Just when we thought we didn’t have any space for more art…..we made space!
Our art collection has grown with three additional pieces, which we trust you will enjoy as much as we do. Hopefully before long we will be welcoming you back to see them in person.
Peter Howson : Nijinsky
Peter Howson is a world class painter and nothing quite compares to un-packaging his striking and powerful ‘Nijinsky’; our fourth Howson in the collection. Quite aptly sized at six foot for delivering its message on a monumental scale the piece holds its own towering over the staircase of the first floor.
A genuinely exceptional and well documented example of Peter Howson’s work completed in 1991. Of Howson’s “Nijinsky” the art critic Peter Jenkins wrote “Nijinsky I see as an heroic figure: clumsy yet nimble, his macho prance is a dance of defiance; his leaden, booted feet may hold him down but his head is in the clouds, jaw jutting like a dancing bear, he is a noble beast made an object of derision. We may see something of the tragic predicament of the individual in the twilight of the gods”. Heller describes Howson’s “Nijinsky” as “vastly powerful”.
Stephen Conroy : “The wheel”
We are delighted to announce our first, but hopefully not the last, piece of art by Stephen Conroy.
In 1980s and 90s Britain, abstraction and conceptual art dominated the art world, virtually without exception. By the mid-80s, in the world-famous Glasgow School of Art, a movement in reaction began to stir. The key figures – Peter Howson, Ken Currie, Adrian Wiszniewski, Steven
Campbell, and later Stephen Conroy and Alison Watt – deliberately and decisively turned their focus towards the rejuvenation of a figurative-based practise. Critics, collectors and dealers soon sat up and took notice, and the artists swiftly became popular on an international stage; collectively becoming known as The New Glasgow Boys. Their ongoing influence on Scottish art and effect on the city of Glasgow itself cannot be overstated and Stephen was a major force in the movement that brought Scottish Art to the attention of the entire art world.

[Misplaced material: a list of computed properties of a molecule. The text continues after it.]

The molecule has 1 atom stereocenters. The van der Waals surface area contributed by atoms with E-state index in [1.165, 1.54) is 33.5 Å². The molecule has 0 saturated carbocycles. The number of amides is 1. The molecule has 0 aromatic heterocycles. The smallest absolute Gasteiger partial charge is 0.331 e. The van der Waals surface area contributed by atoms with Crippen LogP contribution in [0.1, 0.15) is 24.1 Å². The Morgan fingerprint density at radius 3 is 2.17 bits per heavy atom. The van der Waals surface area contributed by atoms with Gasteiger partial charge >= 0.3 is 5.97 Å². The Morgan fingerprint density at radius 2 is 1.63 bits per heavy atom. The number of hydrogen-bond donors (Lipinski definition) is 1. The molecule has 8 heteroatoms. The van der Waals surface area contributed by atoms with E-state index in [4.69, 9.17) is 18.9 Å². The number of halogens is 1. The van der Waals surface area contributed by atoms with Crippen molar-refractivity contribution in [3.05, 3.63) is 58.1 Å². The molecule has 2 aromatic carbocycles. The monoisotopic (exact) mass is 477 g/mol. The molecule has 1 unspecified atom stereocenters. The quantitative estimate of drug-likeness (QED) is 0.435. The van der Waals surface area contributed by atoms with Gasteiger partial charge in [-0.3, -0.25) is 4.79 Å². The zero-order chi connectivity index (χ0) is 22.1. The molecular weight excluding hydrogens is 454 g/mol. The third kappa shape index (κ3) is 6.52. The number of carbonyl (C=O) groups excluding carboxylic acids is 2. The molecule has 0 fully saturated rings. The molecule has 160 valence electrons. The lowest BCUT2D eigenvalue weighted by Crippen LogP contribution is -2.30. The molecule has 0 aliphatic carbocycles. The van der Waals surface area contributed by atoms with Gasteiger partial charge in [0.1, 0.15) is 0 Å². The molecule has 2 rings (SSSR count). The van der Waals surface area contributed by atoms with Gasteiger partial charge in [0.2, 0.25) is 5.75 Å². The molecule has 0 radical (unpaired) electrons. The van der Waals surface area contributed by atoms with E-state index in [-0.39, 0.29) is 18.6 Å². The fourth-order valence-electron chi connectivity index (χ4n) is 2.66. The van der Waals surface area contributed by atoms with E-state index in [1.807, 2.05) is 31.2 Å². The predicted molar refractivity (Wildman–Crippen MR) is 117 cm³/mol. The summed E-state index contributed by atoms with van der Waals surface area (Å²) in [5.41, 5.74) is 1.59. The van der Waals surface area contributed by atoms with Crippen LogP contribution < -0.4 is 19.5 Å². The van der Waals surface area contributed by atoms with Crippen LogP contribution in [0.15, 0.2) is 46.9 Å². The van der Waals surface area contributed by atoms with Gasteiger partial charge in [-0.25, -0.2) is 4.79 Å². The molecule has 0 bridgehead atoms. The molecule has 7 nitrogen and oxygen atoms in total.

Stephen Conroy chose to explore the dramatic impact of isolation and incongruity within his own work. His carefully drawn, painterly figures are often placed against a jolt of flat pure colour in a context-less background. As well as tipping a subtle nod to Francis Bacon, the starkness of the contrast creates a sense of airlessness and intensity. A further esoteric layer is added by the oblique nature of his titles, typified here in The Wheel, 2002.
Displayed in rt’s bar alongside the works of Peter Howson, the other major New Glasgow Boy, Stephen Conroy’s ‘The Wheel’ adds another quirky angle (literally) to our collection.
Lorenzo Agius’: Ewan, Trainspotting
Tying in with the release of Trainspotting 2, which together with the original Trainspotting was shot in our beautiful city, we decided to acquire the iconic image summing up the movie and its place in time.
Most will recognise the famous black and white photographs from the promotional campaign in 1996; the very campaign that launched Ewan MacGregor’s career and that of photographer Lorenzo Agius’ – along with all the other members of the cast. This put Lorenzo at the forefront of photography in the age of Britpop and Cool Britannia. Our image of Ewan, a rare limited edition, has taken its place at our main door looking out over the city which the story so famously belongs to.
Only a year later, in 1997, Lorenzo’s photograph of Liam Gallagher and Patsy Kensit defined Cool Britannia on a Vanity Fair front cover. It is the only time the magazine’s legendary cover has been shot by a photographer on their first shoot. Since then, he has regularly photographed A-listers from Angelina Jolie and Brad Pitt to Beyoncé, often capturing them in unexpected ways with his characteristic naturalness and quirky humour.
These pieces will not be the last additions to our unique collection…we do hope you will be able to visit soon to see them in person.